COORDINATED GENE EXPRESSION OF ARACHIDONIC AND DOCOSAHEXAENOIC ACID CASCADE ENZYMES DURING HUMAN BRAIN DEVELOPMENT AND AGING. The polyunsaturated arachidonic and docosahexaenoic acids (AA and DHA) participate in neuroplasticity and neurotransmission throughout life. We showed that AA and DHA pathway genes are coordinately expressed and underlie cascade interactions during human brain development and aging. We used the publically available BrainCloud database for human non-pathological prefrontal cortex gene expression to quantify postnatal age changes in mRNA expression of 34 genes involved in AA and DHA metabolism. Expression patterns were split into Development (0 to 20 years) and Aging (21 to 78 years) intervals. Expression of genes for cytosolic phospholipases A2 (cPLA2), cyclooxygenases (COX)-1 and -2, and other AA cascade enzymes, correlated closely with age during Development, less so during Aging. Expression of DHA cascade enzymes was less inter-correlated, but often changed in the opposite direction to expression of AA cascade genes. Thus, coordinated age-related gene expression during the brain Development and Aging intervals likely underlies coupled changes in enzymes of the AA and DHA cascades and largely occur through distant transcriptional regulation. Healthy brain aging does not show upregulation of PLA2G4 or PTGS2 expression, which was found in Alzheimer's disease. COORDINATED EXPRESSION OF PHOSPHOINOSITIDE METABOLIC GENES DURING DEVELOPMENT AND AGING OF HUMAN DORSOLATERAL PREFRONTAL CORTEX. Phosphoinositides, lipid-signaling molecules, participate in diverse brain processes within a wide metabolic cascade. We hypothesized that gene transcriptional networks coordinately regulate the phosphoinositide cascade during human brain Development and Aging. We used the public BrainCloud database for human dorsolateral prefrontal cortex to examine age-related expression levels of 49 phosphoinositide metabolic genes during Development (0 to 20+ years) and Aging (21+ years). We identified three groups of partially overlapping genes in each of the two intervals, with similar intergroup correlations despite marked phenotypic differences between Aging and Development. In each interval, ITPKB, PLCD1, PIK3R3, ISYNA1, IMPA2, INPPL1, PI4KB, and AKT1 are in Group 1, PIK3CB, PTEN, PIK3CA, and IMPA1 in Group 2, and SACM1L, PI3KR4, INPP5A, SYNJ1, and PLCB1 in Group 3. Ten of the genes change expression nonlinearly during Development, suggesting involvement in rapidly changing neuronal, glial and myelination events. Correlated transcription for some gene pairs likely is facilitated by colocalization on the same chromosome band. In conclusion, stable coordinated gene transcriptional networks regulate brain phosphoinositide metabolic pathways during human Development and Aging. COORDINATED GENE EXPRESSION OF NEUROINFLAMMATORY AND CELL SIGNALING MARKERS IN DORSOLATERAL PREFRONTAL CORTEX DURING HUMAN BRAIN DEVELOPMENT AND AGING. We hypothesized that expression (mRNA transcript) levels of inflammatory, synaptic, and neurotrophic genes in the human brain are coordinated over the lifespan and underlie changes in phenotypic networks or cascades, and are related to lipid metabolic gene expression. To test this, we used a large-scale microarray dataset from human prefrontal cortex, BrainCloud, to quantify age changes over the lifespan, divided into Development (0 to 21 years, 87 brains) and Aging (22 to 78 years, 144 brains) intervals, in transcription levels of 39 genes. Expression levels followed different trajectories over the lifespan. Many changes were intercorrelated within three groups or clusters of genes during both Development and Aging, despite different roles of the gene products in the two intervals. During Development, changes could be related to reported neuronal loss, dendritic growth and pruning, and microglial events. TLR4, IL1R1, NFKB1, MOBP, PLA2G4A, and PTGS2 expression increased in the first years of life, while expression of synaptic genes GAP43 and DBN1 decreased, before reaching plateaus. During Aging, expression was upregulated for potentially pro-inflammatory genes such as NFKB1, TRAF6, TLR4, IL1R1, TSPO, and GFAP, but downregulated for neurotrophic and synaptic integrity genes such as BDNF, NGF, PDGFA, SYN, and DBN1. In conclusion, coordinated changes in gene transcription cascades underlie changes in synaptic, neurotrophic, and inflammatory phenotypic networks during brain Development and Aging. Early postnatal expression changes relate to neuronal, glial, and myelin growth and synaptic pruning events, while late Aging is associated with pro-inflammatory and synaptic loss changes. Thus, comparable transcriptional regulatory networks that operate throughout the lifespan underlie different phenotypic processes during Aging compared to Development. SCREENING AND RECRUITMENT FOR HIV-ASSOCIATED NEUROCOGNITIVE DISORDERS (HAND) STUDIES AND AN EVALUATION OF HIV-ASSOCIATED NEUROCOGNITIVE DISORDERS IN VIROLOGICALLY CONTROLLED PATIENTS. I am co-investigator on this ongoing NIH protocol (13-N-014). This 8 year multi-institute screening protocol will identify approximately 200 HIV-infected individuals and 100 healthy volunteers for enrollment in multiple HAND studies at the NIH. Subjects undergo a one-time screening and evaluation assessment, which includes neuropsychological testing, brain magnetic resonance imaging (MRI), positron emission tomography (PET) and cerebrospinal fluid (CSF) sampling for virus and inflammatory biomarkers. This observational study will characterize the natural course of HAND in subjects with HIV viral loads < 50 copies/mm3. It should enhance understanding of the CNS as a potential HIV reservoir in virally controlled individuals and help in identifying biomarkers and new therapeutic interventions (see below). This NIH screening protocol also is coordinated with a similar screening protocol on different patient and controls at the USUHS, on which I also am co-investigator. ANAKINRA, A RECOMBINANT HUMAN IL-1 RECEPTOR ANTAGONIST, FOR TREATING NEUROINFLAMMATION IN HIV-1 INFECTION. Based on my suggestion, the multicenter HIV-1 study group at the NIH has written a protocol that recently has been approved by the NIAID and CNS IRBs, to perform a Phase I trial with the interleukin (IL)-1 receptor (IL-1R) antagonist, Anakinra. The protocol is partly funded by a $100,000 Bench to Bedside Award to us. Anakinra is licensed by the FDA, crosses the BBB, has demonstrated safety and efficacy in a number of inflammatory diseases (e.g., rheumatoid arthritis and neonatal onset multisystem inflammatory disorder (NOMID)), and may mitigate neuroinflammation in HAND. We first will conduct a Phase 1 pilot study with Anakinra to address its safety in patients with HAND. The study will be conducted at the NIH Clinical Center and the Johns Hopkins University Department of Neurology. Twelve volunteers with HAND will self-administer daily injections of Anakinra for 8 weeks. Safety will be assessed throughout treatment and afterwards. The study should start before the end of the year. MIGRAINE AS A BIOMARKER OF NEUROINFLAMMATION AND HAND IN HIV-1. On the basis of my review of the literature, I proposed to the HIV-1 research group that migraine headache should be evaluated as a potential biomarker of neuroinflammation in HAND. The prevalence of migraine in HIV-1 patients on antiretroviral therapy (ACT) approximates 50%, compared with 5-15% in the general population, and both migraine and HIV-1 are characterized by neuroinflammation -- increased cytokines and upregulated brain arachidonic acid metabolism. Accordingly, specific migraine questionnaires have been added to the NIH screening protocol, and we are preparing a publication to elaborate the hypothesis.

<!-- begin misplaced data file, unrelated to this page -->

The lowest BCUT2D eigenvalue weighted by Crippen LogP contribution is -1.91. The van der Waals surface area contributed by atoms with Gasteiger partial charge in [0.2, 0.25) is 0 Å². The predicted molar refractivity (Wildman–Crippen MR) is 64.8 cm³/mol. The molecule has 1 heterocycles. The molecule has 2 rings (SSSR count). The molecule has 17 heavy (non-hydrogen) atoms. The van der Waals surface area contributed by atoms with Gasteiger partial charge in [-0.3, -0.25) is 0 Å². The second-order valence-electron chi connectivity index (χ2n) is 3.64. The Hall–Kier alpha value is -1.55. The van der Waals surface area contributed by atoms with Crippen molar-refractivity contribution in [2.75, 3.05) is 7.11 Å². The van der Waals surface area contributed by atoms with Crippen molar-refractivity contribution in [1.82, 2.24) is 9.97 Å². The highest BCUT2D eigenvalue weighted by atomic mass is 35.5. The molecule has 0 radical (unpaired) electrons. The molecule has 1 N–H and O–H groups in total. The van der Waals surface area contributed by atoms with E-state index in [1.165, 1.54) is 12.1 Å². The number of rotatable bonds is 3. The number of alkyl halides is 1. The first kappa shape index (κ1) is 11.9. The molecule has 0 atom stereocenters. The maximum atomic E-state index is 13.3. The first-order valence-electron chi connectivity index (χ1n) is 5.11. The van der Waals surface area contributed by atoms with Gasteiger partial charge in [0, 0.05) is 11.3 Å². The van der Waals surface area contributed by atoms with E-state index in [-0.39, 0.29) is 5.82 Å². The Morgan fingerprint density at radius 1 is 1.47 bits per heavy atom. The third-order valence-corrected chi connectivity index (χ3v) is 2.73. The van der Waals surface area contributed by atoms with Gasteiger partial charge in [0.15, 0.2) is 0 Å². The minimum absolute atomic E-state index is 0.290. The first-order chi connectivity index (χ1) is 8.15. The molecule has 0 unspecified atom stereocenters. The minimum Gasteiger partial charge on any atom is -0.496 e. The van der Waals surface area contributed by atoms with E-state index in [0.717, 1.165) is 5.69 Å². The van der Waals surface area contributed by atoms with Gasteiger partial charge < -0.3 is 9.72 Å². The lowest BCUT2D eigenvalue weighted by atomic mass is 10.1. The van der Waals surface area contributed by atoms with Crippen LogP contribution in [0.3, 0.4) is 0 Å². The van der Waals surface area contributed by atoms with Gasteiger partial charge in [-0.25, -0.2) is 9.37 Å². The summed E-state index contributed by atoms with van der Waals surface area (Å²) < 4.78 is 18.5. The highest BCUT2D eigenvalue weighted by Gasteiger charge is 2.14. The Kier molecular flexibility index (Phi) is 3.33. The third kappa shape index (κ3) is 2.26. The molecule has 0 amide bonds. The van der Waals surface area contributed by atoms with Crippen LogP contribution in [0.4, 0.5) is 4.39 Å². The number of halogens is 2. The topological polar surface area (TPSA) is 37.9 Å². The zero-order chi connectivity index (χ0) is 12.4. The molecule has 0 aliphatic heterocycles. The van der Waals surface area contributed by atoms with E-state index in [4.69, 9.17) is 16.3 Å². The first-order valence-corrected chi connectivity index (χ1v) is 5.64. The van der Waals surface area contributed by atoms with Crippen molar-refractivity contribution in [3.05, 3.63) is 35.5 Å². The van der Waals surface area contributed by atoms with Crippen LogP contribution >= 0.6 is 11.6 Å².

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Rapoport, Stanley I; Primiani, Christopher T; Chen, Chuck T et al. (2015) Coordinated Expression of Phosphoinositide Metabolic Genes during Development and Aging of Human Dorsolateral Prefrontal Cortex. PLoS One 10:e0132675
Primiani, Christopher T; Ryan, Veronica H; Rao, Jagadeesh S et al. (2014) Coordinated gene expression of neuroinflammatory and cell signaling markers in dorsolateral prefrontal cortex during human brain development and aging. PLoS One 9:e110972
Taha, Ameer Y; Cheon, Yewon; Ma, Kaizong et al. (2013) Altered fatty acid concentrations in prefrontal cortex of schizophrenic patients. J Psychiatr Res 47:636-43
Rao, Jagadeesh Sridhara; Kim, Hyung-Wook; Harry, Gaylia Jean et al. (2013) RETRACTED: Increased neuroinflammatory and arachidonic acid cascade markers, and reduced synaptic proteins, in the postmortem frontal cortex from schizophrenia patients. Schizophr Res 147:24-31
Keleshian, Vasken L; Modi, Hiren R; Rapoport, Stanley I et al. (2013) Aging is associated with altered inflammatory, arachidonic acid cascade, and synaptic markers, influenced by epigenetic modifications, in the human frontal cortex. J Neurochem 125:63-73
Rao, Jagadeesh S; Kellom, Matthew; Kim, Hyung-Wook et al. (2012) Neuroinflammation and synaptic loss. Neurochem Res 37:903-10
Rao, J S; Keleshian, V L; Klein, S et al. (2012) Epigenetic modifications in frontal cortex from Alzheimer's disease and bipolar disorder patients. Transl Psychiatry 2:e132
Rao, Jagadeesh Sridhara; Kellom, Matthew; Reese, Edmund Arthur et al. (2012) RETRACTED: Dysregulated glutamate and dopamine transporters in postmortem frontal cortex from bipolar and schizophrenic patients. J Affect Disord 136:63-71
Rapoport, Stanley I; Nelson, Peter T (2011) Biomarkers and evolution in Alzheimer disease. Prog Neurobiol 95:510-3
Igarashi, Miki; Ma, Kaizong; Gao, Fei et al. (2011) Disturbed choline plasmalogen and phospholipid fatty acid concentrations in Alzheimer's disease prefrontal cortex. J Alzheimers Dis 24:507-17